Tuesday, October 10, 2006


This tip deals with two nuances of the Purge command. The Purge command allows you to delete unused Blocks, Styles, Layers, Shapes and Linetypes from your drawing. (Don't worry; references in use are not removed.)

Typing PURGE at the command Line, or File > Drawing Utilities > Purge, yields the Purge dialog. From here you can choose individual items to purge or Purge All unused items at once. The default settings are to "Confirm each item to be purged" and not to "Purge nested items." In my view this is erring on the side of caution and I'd recommend reversing these two settings.

Nuance 1: What if you want to purge unused Blocks and Plot Styles but keep your unused Layers and Dimension Styles against future use? Rather than purge items one by one, use the Ctrl key to select all the items you wish to purge. You can select individual items or groups. Then use the Purge button (not the Purge All) to purge only the selected items.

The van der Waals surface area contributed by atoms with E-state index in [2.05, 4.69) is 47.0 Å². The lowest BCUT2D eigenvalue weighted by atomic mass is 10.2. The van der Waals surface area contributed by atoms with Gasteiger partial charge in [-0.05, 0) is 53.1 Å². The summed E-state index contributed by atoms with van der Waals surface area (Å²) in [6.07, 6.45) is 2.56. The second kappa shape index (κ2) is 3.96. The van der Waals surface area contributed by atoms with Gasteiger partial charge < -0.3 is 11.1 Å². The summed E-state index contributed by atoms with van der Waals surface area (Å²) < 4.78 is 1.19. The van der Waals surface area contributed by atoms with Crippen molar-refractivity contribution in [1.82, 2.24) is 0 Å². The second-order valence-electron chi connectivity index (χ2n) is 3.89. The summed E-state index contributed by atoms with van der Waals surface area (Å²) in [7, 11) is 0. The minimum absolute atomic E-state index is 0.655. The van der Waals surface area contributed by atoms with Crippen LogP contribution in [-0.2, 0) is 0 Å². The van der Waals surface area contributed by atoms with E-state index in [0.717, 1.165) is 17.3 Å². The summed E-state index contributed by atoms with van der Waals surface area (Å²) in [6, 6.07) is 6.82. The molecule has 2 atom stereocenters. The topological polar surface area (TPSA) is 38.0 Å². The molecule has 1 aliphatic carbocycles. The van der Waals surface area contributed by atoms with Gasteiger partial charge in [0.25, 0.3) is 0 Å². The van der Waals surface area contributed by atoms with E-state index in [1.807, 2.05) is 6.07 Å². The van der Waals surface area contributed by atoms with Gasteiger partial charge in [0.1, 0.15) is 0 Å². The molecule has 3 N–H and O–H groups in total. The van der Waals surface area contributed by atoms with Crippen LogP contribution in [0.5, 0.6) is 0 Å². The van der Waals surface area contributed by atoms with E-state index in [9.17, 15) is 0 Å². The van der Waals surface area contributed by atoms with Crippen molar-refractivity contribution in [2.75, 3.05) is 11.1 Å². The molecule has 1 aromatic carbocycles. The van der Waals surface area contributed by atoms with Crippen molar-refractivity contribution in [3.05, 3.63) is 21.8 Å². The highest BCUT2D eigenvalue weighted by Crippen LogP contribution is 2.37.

Nuance 2: There's another purgeable item that's only available from the command line and must be specified separately (i.e. not as part of a Purge All). Registered applications are applications outside of the base ACAD.EXE program that are used to expand AutoCAD's core functionality. These apps sometimes become unused as the entities, settings, tables, etc. that they're responsible for are removed from the drawing. So they too should be periodically purged to help maintain your drawing's health and well being. To purge registered apps type -PURGE at the command line.

Command: -PURGE
Enter type of unused objects to purge
[Blocks/Dimstyles/.../Regapps/All]: R
Enter name(s) to purge <*>: *
Verify each name to be purged? [Yes/No] : N